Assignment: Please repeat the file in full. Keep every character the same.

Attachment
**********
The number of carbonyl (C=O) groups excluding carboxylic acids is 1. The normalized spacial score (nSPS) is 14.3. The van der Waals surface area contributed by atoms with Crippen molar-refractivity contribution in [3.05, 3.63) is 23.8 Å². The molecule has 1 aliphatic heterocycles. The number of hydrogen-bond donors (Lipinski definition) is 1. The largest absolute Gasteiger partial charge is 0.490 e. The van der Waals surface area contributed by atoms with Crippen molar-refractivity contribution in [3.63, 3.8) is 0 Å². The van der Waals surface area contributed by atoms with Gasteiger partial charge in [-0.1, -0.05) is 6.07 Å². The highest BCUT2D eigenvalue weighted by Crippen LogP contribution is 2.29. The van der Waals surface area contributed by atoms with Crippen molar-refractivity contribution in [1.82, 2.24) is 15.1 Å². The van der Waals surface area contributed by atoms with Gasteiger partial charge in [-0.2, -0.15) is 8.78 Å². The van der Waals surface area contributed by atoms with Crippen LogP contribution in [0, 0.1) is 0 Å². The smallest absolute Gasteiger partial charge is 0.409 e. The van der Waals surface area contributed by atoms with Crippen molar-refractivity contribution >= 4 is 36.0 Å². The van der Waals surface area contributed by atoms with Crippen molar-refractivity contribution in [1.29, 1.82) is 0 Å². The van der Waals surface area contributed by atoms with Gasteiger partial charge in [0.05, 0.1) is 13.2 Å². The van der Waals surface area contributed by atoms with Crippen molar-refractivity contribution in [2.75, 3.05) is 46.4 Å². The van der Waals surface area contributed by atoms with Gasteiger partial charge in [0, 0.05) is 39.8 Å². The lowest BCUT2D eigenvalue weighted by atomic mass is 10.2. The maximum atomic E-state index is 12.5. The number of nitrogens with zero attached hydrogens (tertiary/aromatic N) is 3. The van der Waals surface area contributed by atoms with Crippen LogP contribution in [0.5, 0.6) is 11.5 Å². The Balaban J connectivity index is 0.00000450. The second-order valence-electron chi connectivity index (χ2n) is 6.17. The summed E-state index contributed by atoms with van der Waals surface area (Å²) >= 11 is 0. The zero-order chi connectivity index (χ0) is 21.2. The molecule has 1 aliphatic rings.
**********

The number of carbonyl (C=O) groups excluding carboxylic acids is 1. The normalized spacial score (nSPS) is 14.3. The van der Waals surface area contributed by atoms with Crippen molar-refractivity contribution in [3.05, 3.63) is 23.8 Å². The molecule has 1 aliphatic heterocycles. The number of hydrogen-bond donors (Lipinski definition) is 1. The largest absolute Gasteiger partial charge is 0.490 e. The van der Waals surface area contributed by atoms with Crippen molar-refractivity contribution in [3.63, 3.8) is 0 Å². The van der Waals surface area contributed by atoms with Gasteiger partial charge in [-0.1, -0.05) is 6.07 Å². The highest BCUT2D eigenvalue weighted by Crippen LogP contribution is 2.29. The van der Waals surface area contributed by atoms with Crippen molar-refractivity contribution in [1.82, 2.24) is 15.1 Å². The van der Waals surface area contributed by atoms with Gasteiger partial charge in [-0.2, -0.15) is 8.78 Å². The van der Waals surface area contributed by atoms with Crippen LogP contribution in [0, 0.1) is 0 Å². The smallest absolute Gasteiger partial charge is 0.409 e. The van der Waals surface area contributed by atoms with Crippen molar-refractivity contribution >= 4 is 36.0 Å². The van der Waals surface area contributed by atoms with Crippen molar-refractivity contribution in [1.29, 1.82) is 0 Å². The van der Waals surface area contributed by atoms with Gasteiger partial charge in [0.05, 0.1) is 13.2 Å². The van der Waals surface area contributed by atoms with Crippen molar-refractivity contribution in [2.75, 3.05) is 46.4 Å². The van der Waals surface area contributed by atoms with Gasteiger partial charge in [0, 0.05) is 39.8 Å². The lowest BCUT2D eigenvalue weighted by atomic mass is 10.2. The maximum atomic E-state index is 12.5. The number of nitrogens with zero attached hydrogens (tertiary/aromatic N) is 3. The van der Waals surface area contributed by atoms with Crippen LogP contribution in [0.5, 0.6) is 11.5 Å². The Balaban J connectivity index is 0.00000450. The second-order valence-electron chi connectivity index (χ2n) is 6.17. The summed E-state index contributed by atoms with van der Waals surface area (Å²) >= 11 is 0. The zero-order chi connectivity index (χ0) is 21.2. The molecule has 1 aliphatic rings.